D’Var Torah: Notes from the pandemic 

 

On April 1, a mere three weeks after the state of Israel started social distancing to slow the spread of the coronavirus, the Israeli singer Ishay Ribo released a song about the pandemic. The song, titled “Keter Melucha,” charts the early stages of the pandemic on a Jewish timescale: the sequence of Torah readings, or parshiyot, that we read from late February through late March of this year. Ribo sings in Hebrew:  

From [the Torah portion of] ‘Ki Tissa’ [March 14] to [the Torah portion of] Vayakheil’ [March 21] 

The world stops gathering [ . . . ] 

From [the Torah portion of]Pekudei’ [March 21] to [the Torah portion of] ‘Vayikra’ [March 28] 

We are all in the same boat 

The song, which has over 3 million views on Ribo’s Youtube page, contrasts the predictable cadence of the weekly parshiyot with the momentum of a virus that moves entirely of its own accord. In so doing, Ribo, through use of a uniquely Jewish and religious idiom, expresses the anguish that we all feel regarding the way that the virus has imposed itself upon the rhythm of our lives. “What do you want us to learn from this?” Ribo calls out to God in the refrain. 

I thought of Ribo’s song while reviewing the first chapter of the Torah portion of “Masei,” which we read on July 18 and which recounts the travels of the Israelites during their journey through the wilderness. The Israelites, after all, were travelling on a path that was thoroughly disorienting. The text states (Numbers 33:2): “And Moses recorded the starting points of their various marches as directed by God,” and then proceeds to list the 42 starting and stopping points on their journey: from A to B, from B to C, and so on. They camped at times for a single night, and at times for a period of years – all without explanation or forewarning.  A journey that should have taken 11 days took nearly 40 years. They were travelling with divine guidance and with a clear destination, but without a sense of perspective of their time or of their travels. We can forgive them for asking, as Ribo does, what God intended to teach them through their experience.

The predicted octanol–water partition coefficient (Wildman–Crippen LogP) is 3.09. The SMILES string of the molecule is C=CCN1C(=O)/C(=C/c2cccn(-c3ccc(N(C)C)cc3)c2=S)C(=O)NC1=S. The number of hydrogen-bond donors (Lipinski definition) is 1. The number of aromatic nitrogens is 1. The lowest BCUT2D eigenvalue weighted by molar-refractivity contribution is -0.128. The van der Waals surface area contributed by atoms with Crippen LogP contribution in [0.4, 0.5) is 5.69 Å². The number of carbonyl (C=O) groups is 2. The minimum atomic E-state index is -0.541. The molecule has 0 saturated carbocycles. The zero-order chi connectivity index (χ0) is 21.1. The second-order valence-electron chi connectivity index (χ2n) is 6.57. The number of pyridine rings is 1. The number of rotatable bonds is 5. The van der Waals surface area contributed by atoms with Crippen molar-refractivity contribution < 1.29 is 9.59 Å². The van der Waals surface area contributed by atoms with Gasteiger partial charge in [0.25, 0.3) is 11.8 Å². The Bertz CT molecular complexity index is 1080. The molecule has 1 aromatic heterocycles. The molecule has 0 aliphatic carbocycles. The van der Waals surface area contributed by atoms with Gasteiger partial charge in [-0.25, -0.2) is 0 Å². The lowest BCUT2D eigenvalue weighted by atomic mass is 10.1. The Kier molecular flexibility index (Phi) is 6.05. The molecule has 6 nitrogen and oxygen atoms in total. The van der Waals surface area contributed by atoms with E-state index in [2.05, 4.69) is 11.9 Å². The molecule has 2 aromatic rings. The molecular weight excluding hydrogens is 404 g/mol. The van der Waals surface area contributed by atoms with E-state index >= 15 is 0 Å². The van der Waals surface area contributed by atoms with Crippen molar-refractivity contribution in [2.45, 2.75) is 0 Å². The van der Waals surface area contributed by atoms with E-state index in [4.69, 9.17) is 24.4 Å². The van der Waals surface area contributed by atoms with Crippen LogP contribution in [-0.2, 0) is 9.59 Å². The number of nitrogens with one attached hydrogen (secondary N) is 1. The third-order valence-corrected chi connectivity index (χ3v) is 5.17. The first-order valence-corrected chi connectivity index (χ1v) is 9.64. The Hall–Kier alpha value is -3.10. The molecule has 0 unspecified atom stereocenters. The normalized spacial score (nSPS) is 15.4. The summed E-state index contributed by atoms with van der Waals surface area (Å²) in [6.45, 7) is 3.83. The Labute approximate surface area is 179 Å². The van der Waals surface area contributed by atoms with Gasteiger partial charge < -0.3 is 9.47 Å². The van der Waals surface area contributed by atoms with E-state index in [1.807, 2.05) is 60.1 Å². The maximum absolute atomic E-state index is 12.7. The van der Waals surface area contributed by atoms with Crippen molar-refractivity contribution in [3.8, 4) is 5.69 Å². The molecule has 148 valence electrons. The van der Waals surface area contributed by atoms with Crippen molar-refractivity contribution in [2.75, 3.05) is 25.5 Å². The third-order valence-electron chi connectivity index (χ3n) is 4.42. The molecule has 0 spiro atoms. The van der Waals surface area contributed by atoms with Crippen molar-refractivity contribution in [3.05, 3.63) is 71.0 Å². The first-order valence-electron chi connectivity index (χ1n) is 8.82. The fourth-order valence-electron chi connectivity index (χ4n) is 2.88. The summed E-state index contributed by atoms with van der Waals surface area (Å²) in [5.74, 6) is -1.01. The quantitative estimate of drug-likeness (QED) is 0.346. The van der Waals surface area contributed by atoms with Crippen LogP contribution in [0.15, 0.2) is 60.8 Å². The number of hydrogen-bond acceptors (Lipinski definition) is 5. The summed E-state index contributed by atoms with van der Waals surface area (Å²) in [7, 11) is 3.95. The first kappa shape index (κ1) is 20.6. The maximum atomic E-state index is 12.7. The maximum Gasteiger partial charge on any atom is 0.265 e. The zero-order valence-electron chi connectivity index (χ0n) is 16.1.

What might the Torah be teaching us with the inclusion of this passage, which contains little elaboration and seems to be lacking in religious and literary quality? Rashi, the classic medieval French commentator, suggests that the passage would have value for the Israelites after they reached their destination. Rashi notes (quoting the Midrash) that the chapter can be compared to a parable of a king who took his son to a distant land to cure him of an illness. Upon their return home, the king reminisces to his son about the stages of their journey: “Here we slept, here we caught cold, here you had a headache ...” Rashi suggests that this Torah passage, when read by the Israelites in future times, would prompt them to remember their travails and give them some perspective on their journey. God, a paternal figure in this parable, asks Moses to preserve the travel details with the hope that the record would help the Israelites make sense of their journey after the fact. 

In this age of pandemic, Rashi’s characterization of God as protector can seem remote to us. We are distant, too, from the retrospective view that would enable us to understand our journey. And yet, the Torah urges us to make note of the details. Write this down, God says to Moses: history is happening. You can journal or write a letter to a friend about your experience during the pandemic. You can document your experience by sending materials to “Preserving Quarantine History,” an initiative of the Jewish Museum of Milwaukee. Can we take comfort in the fact that someone, someday, will help us understand our present moment? 

Ribo draws his title from a joyous liturgical poem that evokes a future when the world will be united in celebration of God. He challenges God to help him see toward this future as the days and weeks of pandemic pass him by. The question of “what we should learn from this” will be processed for years to come. The Torah gives hope that future generations will glean some meaning, however fragmented, from the records of our profound disorientation. 

Daniel Fleischman is vice president of housing and residential services at Jewish Family Services, a not-for-profit dedicated to providing affordable housing and supportive services to diverse populations in Milwaukee. He lives in Glendale with his wife, Jodie Honigman, and their two children.